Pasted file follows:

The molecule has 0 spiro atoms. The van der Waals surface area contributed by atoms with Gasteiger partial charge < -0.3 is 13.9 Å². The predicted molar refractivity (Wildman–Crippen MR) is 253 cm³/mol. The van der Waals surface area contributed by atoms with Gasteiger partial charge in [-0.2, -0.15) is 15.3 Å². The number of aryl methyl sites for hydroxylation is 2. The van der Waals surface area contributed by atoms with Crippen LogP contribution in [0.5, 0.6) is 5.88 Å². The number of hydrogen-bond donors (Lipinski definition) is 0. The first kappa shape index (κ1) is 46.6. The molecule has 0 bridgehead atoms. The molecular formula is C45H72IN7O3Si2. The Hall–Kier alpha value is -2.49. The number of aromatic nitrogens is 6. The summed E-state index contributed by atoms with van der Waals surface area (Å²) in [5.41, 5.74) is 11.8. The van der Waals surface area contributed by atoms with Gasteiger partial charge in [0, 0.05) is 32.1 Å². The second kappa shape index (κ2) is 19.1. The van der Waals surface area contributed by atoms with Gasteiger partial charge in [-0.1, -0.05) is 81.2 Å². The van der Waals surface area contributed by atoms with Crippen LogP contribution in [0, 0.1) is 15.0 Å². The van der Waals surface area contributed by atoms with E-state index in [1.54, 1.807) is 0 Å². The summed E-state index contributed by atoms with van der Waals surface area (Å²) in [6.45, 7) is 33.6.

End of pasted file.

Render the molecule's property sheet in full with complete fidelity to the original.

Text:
The molecule has 0 spiro atoms. The van der Waals surface area contributed by atoms with Gasteiger partial charge < -0.3 is 13.9 Å². The predicted molar refractivity (Wildman–Crippen MR) is 253 cm³/mol. The van der Waals surface area contributed by atoms with Gasteiger partial charge in [-0.2, -0.15) is 15.3 Å². The number of aryl methyl sites for hydroxylation is 2. The van der Waals surface area contributed by atoms with Crippen LogP contribution in [0.5, 0.6) is 5.88 Å². The number of hydrogen-bond donors (Lipinski definition) is 0. The first kappa shape index (κ1) is 46.6. The molecule has 0 bridgehead atoms. The molecular formula is C45H72IN7O3Si2. The Hall–Kier alpha value is -2.49. The number of aromatic nitrogens is 6. The summed E-state index contributed by atoms with van der Waals surface area (Å²) in [5.41, 5.74) is 11.8. The van der Waals surface area contributed by atoms with Gasteiger partial charge in [0, 0.05) is 32.1 Å². The second kappa shape index (κ2) is 19.1. The van der Waals surface area contributed by atoms with Gasteiger partial charge in [-0.1, -0.05) is 81.2 Å². The van der Waals surface area contributed by atoms with Crippen LogP contribution in [0, 0.1) is 15.0 Å². The van der Waals surface area contributed by atoms with E-state index in [1.54, 1.807) is 0 Å². The summed E-state index contributed by atoms with van der Waals surface area (Å²) in [6.45, 7) is 33.6.